INDIANAPOLIS – The Minnesota Vikings have perhaps the most interesting decision to make in what will be a fascinating offseason quarterback carousel.
“It’s important for myself, Rick [Spielman, the Vikings’ GM] and organization to pick the right guy,” Vikings coach Mike Zimmer said. “If we don’t do that, then I’ll probably be fired.”
He was joking, but he might not be far off. It’s crucial the Vikings pick the right path, and they have plenty of options available to them. But Zimmer said when he talked with Spielman about the team’s options, he warned that tying up too many resources in one player can take away from the rest of the roster. The Vikings were 13-3 last season mostly thanks to the top defense in the league. When you read Zimmer’s comments, keep in mind that the most popular scenario that has been presented for the Vikings the past week or so has been signing Kirk Cousins, who will likely command a record-setting deal.
“The thing I told Rick, when we sat down in meetings, I said, ‘Look, we’ve won this many games in this many years because of this football team,'” Zimmer said, emphasizing the last word for effect. “Because we played really good on defense for the most part. This year obviously we played so much better on offense that we were able to go further than what a lot of people thought. So it’s important we continue to keep putting the pieces in place on defense.
“What I don’t want to do is say, ‘OK, this is the one thing, we’re going to do this,’ and take away from the things that have gotten us to this point.”
[Watch on Yahoo: Live stream the 2018 NFL scouting combine on Yahoo Sports’ website, app]
In a salary-cap sport, it’s not easy to keep a great defense together, and it’s especially challenging if you’re paying your quarterback a significant portion of the cap. There’s a reason no Super Bowl champion since 1994 has had a quarterback taking up even 13 percent of the cap. Also remember that Zimmer is a defensive-minded head coach, and has a lot of pride in what Minnesota has built on that side of the ball.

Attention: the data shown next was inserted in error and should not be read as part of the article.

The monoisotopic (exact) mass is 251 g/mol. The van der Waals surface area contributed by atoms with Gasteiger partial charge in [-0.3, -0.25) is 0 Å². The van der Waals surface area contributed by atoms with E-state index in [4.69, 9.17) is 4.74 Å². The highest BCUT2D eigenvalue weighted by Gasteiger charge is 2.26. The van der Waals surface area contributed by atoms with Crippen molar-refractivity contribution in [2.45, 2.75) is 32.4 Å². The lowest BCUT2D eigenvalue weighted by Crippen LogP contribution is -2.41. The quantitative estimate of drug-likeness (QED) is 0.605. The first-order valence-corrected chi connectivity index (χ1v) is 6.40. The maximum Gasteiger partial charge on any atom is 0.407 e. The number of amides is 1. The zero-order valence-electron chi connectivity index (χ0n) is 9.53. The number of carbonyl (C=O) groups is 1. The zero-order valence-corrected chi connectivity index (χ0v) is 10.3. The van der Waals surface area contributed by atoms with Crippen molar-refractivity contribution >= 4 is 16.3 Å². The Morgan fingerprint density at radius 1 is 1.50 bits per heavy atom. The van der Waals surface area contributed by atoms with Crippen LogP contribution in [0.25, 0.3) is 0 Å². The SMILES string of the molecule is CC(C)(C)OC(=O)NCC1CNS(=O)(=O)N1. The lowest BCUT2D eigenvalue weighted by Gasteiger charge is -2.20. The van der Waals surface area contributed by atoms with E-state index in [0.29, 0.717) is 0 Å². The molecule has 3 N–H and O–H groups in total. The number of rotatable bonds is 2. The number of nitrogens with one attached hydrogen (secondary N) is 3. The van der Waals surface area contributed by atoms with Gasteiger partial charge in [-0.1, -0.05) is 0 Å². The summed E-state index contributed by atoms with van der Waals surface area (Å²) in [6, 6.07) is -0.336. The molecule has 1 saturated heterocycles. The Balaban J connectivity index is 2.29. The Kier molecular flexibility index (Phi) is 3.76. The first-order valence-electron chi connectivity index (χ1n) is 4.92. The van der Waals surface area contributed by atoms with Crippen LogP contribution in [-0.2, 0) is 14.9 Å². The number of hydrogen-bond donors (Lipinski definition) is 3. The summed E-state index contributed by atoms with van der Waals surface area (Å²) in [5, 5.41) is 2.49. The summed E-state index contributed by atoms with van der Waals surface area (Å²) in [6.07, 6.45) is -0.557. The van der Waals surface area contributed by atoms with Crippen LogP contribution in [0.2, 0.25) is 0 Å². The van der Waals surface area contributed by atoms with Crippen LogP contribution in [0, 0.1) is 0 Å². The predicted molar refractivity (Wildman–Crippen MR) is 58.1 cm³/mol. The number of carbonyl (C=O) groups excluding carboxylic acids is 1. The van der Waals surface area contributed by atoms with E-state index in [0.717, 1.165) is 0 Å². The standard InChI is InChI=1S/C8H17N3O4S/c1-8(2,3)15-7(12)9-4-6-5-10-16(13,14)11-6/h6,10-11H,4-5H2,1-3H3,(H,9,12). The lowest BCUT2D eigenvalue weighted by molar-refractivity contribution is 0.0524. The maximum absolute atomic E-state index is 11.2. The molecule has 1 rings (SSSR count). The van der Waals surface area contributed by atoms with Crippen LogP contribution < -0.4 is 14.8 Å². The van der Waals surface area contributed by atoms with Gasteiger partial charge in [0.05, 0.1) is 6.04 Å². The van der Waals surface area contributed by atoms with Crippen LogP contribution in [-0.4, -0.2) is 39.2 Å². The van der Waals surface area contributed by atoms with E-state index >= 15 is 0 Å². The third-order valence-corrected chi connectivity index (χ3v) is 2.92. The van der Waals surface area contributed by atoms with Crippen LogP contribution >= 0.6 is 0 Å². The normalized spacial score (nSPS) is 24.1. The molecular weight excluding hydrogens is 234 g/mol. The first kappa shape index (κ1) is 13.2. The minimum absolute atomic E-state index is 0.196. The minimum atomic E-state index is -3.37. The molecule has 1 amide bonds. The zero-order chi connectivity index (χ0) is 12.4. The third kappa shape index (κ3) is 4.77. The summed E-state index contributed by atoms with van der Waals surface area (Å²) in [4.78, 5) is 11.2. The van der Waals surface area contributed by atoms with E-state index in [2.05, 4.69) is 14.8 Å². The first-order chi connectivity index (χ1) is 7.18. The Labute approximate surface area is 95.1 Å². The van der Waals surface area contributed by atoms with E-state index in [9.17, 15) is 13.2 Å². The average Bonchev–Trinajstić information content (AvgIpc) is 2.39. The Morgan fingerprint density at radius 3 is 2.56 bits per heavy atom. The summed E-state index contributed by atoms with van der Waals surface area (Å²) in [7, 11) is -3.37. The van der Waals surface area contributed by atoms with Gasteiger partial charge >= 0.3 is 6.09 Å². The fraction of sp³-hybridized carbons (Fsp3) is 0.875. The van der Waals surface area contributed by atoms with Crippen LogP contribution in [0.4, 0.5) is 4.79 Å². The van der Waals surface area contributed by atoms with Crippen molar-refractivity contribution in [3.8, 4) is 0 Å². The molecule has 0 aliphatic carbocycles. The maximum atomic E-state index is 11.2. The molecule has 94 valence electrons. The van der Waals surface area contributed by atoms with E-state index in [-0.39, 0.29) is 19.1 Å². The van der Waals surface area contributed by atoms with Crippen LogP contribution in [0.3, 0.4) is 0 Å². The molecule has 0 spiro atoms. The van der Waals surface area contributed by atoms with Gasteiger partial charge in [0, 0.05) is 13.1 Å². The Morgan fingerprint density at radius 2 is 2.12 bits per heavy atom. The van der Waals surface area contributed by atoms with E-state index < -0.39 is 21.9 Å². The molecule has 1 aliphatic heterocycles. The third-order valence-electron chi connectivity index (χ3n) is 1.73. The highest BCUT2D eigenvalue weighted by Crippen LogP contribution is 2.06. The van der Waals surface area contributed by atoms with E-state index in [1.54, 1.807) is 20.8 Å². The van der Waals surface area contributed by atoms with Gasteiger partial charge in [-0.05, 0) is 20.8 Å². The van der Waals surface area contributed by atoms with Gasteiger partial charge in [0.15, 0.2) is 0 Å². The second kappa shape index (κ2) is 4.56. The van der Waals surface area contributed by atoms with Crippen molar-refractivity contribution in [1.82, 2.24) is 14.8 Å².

Zimmer can’t talk about potential free agents on other teams, because they’re technically still under contract, but it’s easy to see this as him being wary of the Cousins option. Cousins can probably set a record for the largest contract in NFL history if he holds out for the largest offer. Jimmy Garoppolo got $27.5 million per season from the San Francisco 49ers, and Cousins has more leverage than Garoppolo did as a free agent.
Zimmer acknowledged the questions with each of the three quarterbacks that were on Minnesota’s roster last season, who are all slated to become free agents. Sam Bradford started only one game last year due to a knee issue, and he has a long injury history. Teddy Bridgewater has thrown two passes, preseason or regular season, since suffering a devastating knee injury just before the 2016 season. Case Keenum had a fine and unexpected season, but he had never played that well before 2017.
Zimmer said he loved all three quarterbacks and wants to keep all of them, but there’s risk in re-signing each one.
“That’s really the $64,000 question with all three of these guys: Can Sam stay healthy? Is Teddy what he was? Is Case the guy he was last year, or two years ago?” Zimmer said.
There’s a risk to not paying big money to a quarterback, too. Keenum won’t get a mega-deal like Cousins, he could easily surpass the $18 million per year deal Brock Osweiler got a couple years ago. The Vikings are either going to have to pay someone a significant contract or gamble they can find a low-priced gem. It worked with Keenum last season. There are plenty of other tales of potential contenders being sunk by awful quarterback play. As Zimmer alluded to, a good way to get on the hot seat is taking a 13-3 team and screwing it up because you picked the wrong quarterback.
The Vikings are in a good spot, with enough cap room to land Cousins or bring back Keenum. They have an excellent chance to compete for a Super Bowl next season with the right quarterback. That doesn’t mean they’re in an easy spot. As Zimmer said, the wrong move could be devastating.
– – – – – – –